events that include Skate Canada International and the Canadian Figure Skating Championships. Skate Canada will continue to promote its brand through the high-quality delivery of our core programs including CanSkate, STAR and CanPower. Our high performance
athletes will remain a focal point of our marketing strategy both domestically and internationally."

(both from the 2018-2022 strategic plan)

That defensiveness around "best in class skating programs" and "core programs" is why they won't collaborate with municipal and civic programs.
Having dealt with similarly self-deluded orgs before, I will state that Skate Canada is 99.99% likely to continue on its downward path.
 

overedge

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Having dealt with similarly self-deluded orgs before, I will state that Skate Canada is 99.99% likely to continue on its downward path.

You know it.

For what it's worth, amid all the corporate-speak about "listening" and "consultation" in the strategic plan, there is a mention that one of the draft purpose/mission statements had "skating programs" as a secondary part, and the feedback was that "skating programs" should be listed first because it's the most important thing SC does 🤷‍♂️
 

Mont

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Figure skating has declined for a long time. Even Skate Canada has cut back a lot, making it impossible for the upcoming future generation of skaters to succeed. They need skating seminars, competitions, more leadership and Slipchuck is failing at it. We have so many talented coaches and it feels like they're all focused only on the elite skaters. SC needs to focus on the younger groups (as young as 8)
Agree but its not just Slipchuk. It's the board and CEO and senior management.
 

screech

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An issue is that many skaters are required to move away from their homes to receive high-level coaching. I know that the club I skated out of had coaches with high level certification, but they were not experienced with coaching elite skaters. If a skater was showing promise, they (in the 90s) moved to Barrie to train at Mariposa. Many trained in Ottawa or in Barrie in the summers - just to receive the coaching for a few weeks.
If a skater's family is unwilling or unable to have them move to a major training centre, that skater often does not reach the high levels or may quit.
I know that one of my summers training at Mariposa in the 90s, I took off-ice lift classes, just for fun. The coach recommended that I come back to Barrie after that year's Canadians to try out for pairs. I was 13 years old, lightweight, tiny, good at the lifts (off ice) and beginning to work on my triple jumps - I was the ideal candidate to do pairs, and I was very interested. My parents however were unwilling to have me move away from home, so I continued just singles skating at my home club and never really developed into a high level competitor.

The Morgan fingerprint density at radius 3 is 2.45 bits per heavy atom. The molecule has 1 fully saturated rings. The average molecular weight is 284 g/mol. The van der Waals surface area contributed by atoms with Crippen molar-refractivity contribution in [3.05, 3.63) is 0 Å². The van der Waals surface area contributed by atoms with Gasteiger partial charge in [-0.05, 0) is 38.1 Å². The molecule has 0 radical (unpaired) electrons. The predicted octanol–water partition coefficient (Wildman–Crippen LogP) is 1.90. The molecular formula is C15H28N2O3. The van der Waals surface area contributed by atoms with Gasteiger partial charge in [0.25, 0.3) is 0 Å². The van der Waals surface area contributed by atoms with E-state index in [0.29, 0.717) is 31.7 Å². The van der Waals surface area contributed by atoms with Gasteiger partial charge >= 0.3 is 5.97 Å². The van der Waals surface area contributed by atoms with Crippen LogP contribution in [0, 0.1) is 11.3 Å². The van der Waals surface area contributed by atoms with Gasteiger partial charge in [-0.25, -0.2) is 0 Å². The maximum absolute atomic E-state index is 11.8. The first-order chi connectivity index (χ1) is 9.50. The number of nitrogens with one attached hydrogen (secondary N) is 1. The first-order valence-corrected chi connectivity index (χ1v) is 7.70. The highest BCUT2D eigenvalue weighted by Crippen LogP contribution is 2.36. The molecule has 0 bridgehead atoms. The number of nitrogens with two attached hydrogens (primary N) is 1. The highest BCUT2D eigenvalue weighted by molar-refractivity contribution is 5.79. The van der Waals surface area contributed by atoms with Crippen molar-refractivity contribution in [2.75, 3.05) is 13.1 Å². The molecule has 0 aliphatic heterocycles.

All that to say that it would be wonderful if the smaller clubs would have elite level coaches. At least elite coaches regularly visiting these locations so that gifted skaters are allowed to prosper under the attention of someone who knows how to develop their skills. More than just 1 elite coach coming to town one weekend a year for a brief seminar.
 

Mont

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Zukiwsky was there too, wasn't he? Could have done without one of them.

There were 214 athletes and 85 coaches in the delegation. The total was 414 so they had 115 officials, delegates etc. There were 13 figure skaters and 10 coaches (3 with other country accreditations).

COC stats
I would love to understand how Zukiwsky even has a job. Since he's joined, the result have gone down. Given his title, clearly a big salary and cost to SC. What exactly has he contributed? It makes no sense. Just cause a friend of the ex president?
 

Mont

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I am very much a homer and I am not ashamed of it. I want Canadians to do well in the sports I like. I think it's great that Canada is doing well in, uhm, ski-cross or whatever....theoretically and logically, at least. And I don't want Canadian kids to be forced to compete in figure skating when they prefer to compete in monoblob. But Canadian success in figure skating brings me personal joy. And I like joy.

Technically, Canada may not leave Beijing empty handed. There is the team event. I suppose they literally left Beijing empty headed, but so did Teams ROC, USA and Japan.
Sorry, but if the best you can do is a team event medal, it's pretty much empty handed regardless....
 

livetoskate

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An issue is that many skaters are required to move away from their homes to receive high-level coaching. I know that the club I skated out of had coaches with high level certification, but they were not experienced with coaching elite skaters. If a skater was showing promise, they (in the 90s) moved to Barrie to train at Mariposa. Many trained in Ottawa or in Barrie in the summers - just to receive the coaching for a few weeks.
If a skater's family is unwilling or unable to have them move to a major training centre, that skater often does not reach the high levels or may quit.
I know that one of my summers training at Mariposa in the 90s, I took off-ice lift classes, just for fun. The coach recommended that I come back to Barrie after that year's Canadians to try out for pairs. I was 13 years old, lightweight, tiny, good at the lifts (off ice) and beginning to work on my triple jumps - I was the ideal candidate to do pairs, and I was very interested. My parents however were unwilling to have me move away from home, so I continued just singles skating at my home club and never really developed into a high level competitor.

All that to say that it would be wonderful if the smaller clubs would have elite level coaches. At least elite coaches regularly visiting these locations so that gifted skaters are allowed to prosper under the attention of someone who knows how to develop their skills. More than just 1 elite coach coming to town one weekend a year for a brief seminar.